Her Academy Award for Best Actress wasn't surprising for any lack of talent – but because the character she played in “The Blind Side,” a version of the real-life Leigh Anne Tuohy, was one of Hollywood’s least-seen heroic characters: A butt-kicking Southern lady with deep religious values who happens to own a gun.
That’s a character that often ends up as a figure of fun in films, something “Blind Side” screenwriter and director John Lee Hancock knew ahead of time.
Still, it didn’t worry him.
“The fact that Leigh Anne Tuohy is a strong Christian woman I never thought could be objectionable or a plus or anything,” he told Fox411. “I’d have been disingenuous to leave it out.”
But, he adds, he recognizes that she’s an anomaly. “Hollywood – from a convenience and laziness standpoint – tends to stereotype a lot. Whether it’s a New York taxi driver or a blond Southern woman, they say, ‘Here’s the box they’re in,’ and go. It’s just lazy.”
So the question is, now that box office receipts (“Blind Side” has earned nearly ten times its $29 million budget) and Oscar agree on the film’s success, does that mean such fare -- which turns an empathetic, rather than an ironic, eye on what are considered by many to be conservative values and lifestyles – will start getting more attention, and green lights, in Hollywood?
Producer Christine Peters, who has worked on such films as “How to Lose a Guy in 10 Days” and who is currently working on a Julia Roberts-starring film called “Friday Night Knitting Club,” says she’s already seen “more heat” on her film, thanks to “Blind Side’s” success.
“This is a film about women dealing with relationships and raising their kids,” she says. “I already see more ‘real’ stories getting attention because they’re understanding, and people want to identify with them. It’s inspiring to see someone go through the story of ‘Blind Side,’ with that uplifting, happy ending.”
But while many feel “Blind Side” will have an impact on the industry – “people in Hollywood are notoriously reflexive, and if they see something work they will try and replicate a formula,” says Cinetic Media’s John Sloss, who works on film campaigns and assists in finding financing for features – it’s hard to say the catalyst is any particular conservative element of the film.
“‘Blind Side’ ‘happened,’ and it’s no different than when a film like ‘E.T’ or ‘Driving Miss Daisy’ or ‘Forrest Gump’ opened,” says Tom Bernard, co-president, Sony Pictures Classics. “They’re not $100 million dollar movies that were expected to do well. Something about this film just connected to the culture of this moment in time.”
And, he adds, “Duplicating that formula usually doesn’t work. These stories are unique in the way they’re told, and that has to do with the way the director puts them together and the combination of actors, and so forth.”
Another film tweaking conservative experts is “Hurt Locker,” which won an Oscar for Best Picture. It appears to be the first film based on the Iraq war that satisfies both sides of the political aisle – neither hawkish nor finding fault with America’s role. Yet, even that film hasn’t been able to drum up good business.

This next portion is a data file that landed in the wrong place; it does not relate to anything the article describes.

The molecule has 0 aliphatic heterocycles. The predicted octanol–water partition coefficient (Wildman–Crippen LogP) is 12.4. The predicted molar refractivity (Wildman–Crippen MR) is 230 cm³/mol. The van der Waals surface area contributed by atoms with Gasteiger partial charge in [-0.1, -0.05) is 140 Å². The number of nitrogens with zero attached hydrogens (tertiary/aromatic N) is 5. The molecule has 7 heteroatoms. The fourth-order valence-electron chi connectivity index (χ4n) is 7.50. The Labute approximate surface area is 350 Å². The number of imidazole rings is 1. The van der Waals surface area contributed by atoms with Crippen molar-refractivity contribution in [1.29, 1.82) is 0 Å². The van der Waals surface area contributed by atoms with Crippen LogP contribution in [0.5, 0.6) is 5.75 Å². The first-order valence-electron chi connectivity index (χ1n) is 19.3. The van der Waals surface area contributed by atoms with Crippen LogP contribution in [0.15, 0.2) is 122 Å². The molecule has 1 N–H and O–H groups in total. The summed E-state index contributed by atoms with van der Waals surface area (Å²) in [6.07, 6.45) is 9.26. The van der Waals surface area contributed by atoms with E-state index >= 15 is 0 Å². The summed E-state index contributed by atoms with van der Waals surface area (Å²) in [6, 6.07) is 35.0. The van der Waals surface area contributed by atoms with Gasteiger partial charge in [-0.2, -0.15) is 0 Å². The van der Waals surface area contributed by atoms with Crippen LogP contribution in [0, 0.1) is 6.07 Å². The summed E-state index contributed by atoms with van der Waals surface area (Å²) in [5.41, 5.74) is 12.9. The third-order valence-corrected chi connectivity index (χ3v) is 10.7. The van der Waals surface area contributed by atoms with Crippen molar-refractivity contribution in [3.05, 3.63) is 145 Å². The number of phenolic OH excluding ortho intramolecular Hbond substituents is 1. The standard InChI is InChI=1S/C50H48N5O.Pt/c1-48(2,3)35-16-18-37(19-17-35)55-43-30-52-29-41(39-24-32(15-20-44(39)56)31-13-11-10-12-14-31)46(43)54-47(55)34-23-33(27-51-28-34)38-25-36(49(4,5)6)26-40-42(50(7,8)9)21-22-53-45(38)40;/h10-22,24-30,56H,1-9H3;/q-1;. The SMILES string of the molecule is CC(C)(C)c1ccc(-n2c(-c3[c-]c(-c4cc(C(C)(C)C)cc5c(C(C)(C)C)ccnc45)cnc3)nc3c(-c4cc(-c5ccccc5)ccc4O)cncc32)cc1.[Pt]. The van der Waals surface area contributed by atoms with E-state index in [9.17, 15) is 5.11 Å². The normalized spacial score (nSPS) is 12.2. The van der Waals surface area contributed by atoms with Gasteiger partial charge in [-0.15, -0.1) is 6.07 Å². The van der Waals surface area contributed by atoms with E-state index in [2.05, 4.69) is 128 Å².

According to Adam Ishaeik, CEO of Integrated Cinema Consultants, which works with filmmakers to ensure accuracy in war-based films, “People are tired of being preached at and being made to think there’s something wrong with being American [in films]. The sentiment in the scripts we’re reading now is it’s time to move on to the next chapter of American history.”
War films during wartime rarely do particularly well, notes Phil Hall, author of “The History of Independent Cinema,” so it’s no surprise that even “Hurt Locker” can’t pull in viewers.
“Vietnam films that worked happened when the country became comfortable with reconciling the war and its aftermath,” he says. “That will probably happen when the troops are home from Iraq and Afghanistan and we see what all of this meant and what we can learn from it.”
Still, what both “Blind Side” and “Hurt Locker” have in common is that their various successes are being used to underscore the perception that Hollywood wants to promote a liberal agenda. But Ishaeik, like many others in the business, says the real motivation in Hollywood is far more basic, and capitalistic.
“A lot of the artists making films have a liberal slant, but the bottom line is films will be made that make the most money,” he says, echoing a sentiment made by many others for this article. “If it’s not going to make the studios any money, they’re going to drop that content.”
“Blind Side” was passed up initially by more than one studio, recalls Hancock – but not because of the religious, conservative family at its core. Instead, it’s a fact of modern-day distribution and dollars: These days, a successful box office run for a film must attract a significant amount of revenue from overseas (Hancock believes it’s over 75 percent), and neither racially-charged nor American football films do well in foreign countries.
Which seems to mean that Hollywood’s more likely to make more films about religious families than ones about football in the coming months.
But take it from the source – Hancock says, “In almost 20 years in Hollywood, I’ve never had a discussion with the creative people or the suits about politicizing a script.”
He has, however, had discussions with interviewers who naturally assumed that it was Bullock’s character that was the sticking point. “I tell them the studios were concerned about the sports of it,” he says. “That defeats [the interviewers] a bit; they keep saying they think the big bad studio guys were against this – and I say, ‘It never came up. I don’t know what to tell you.’ ”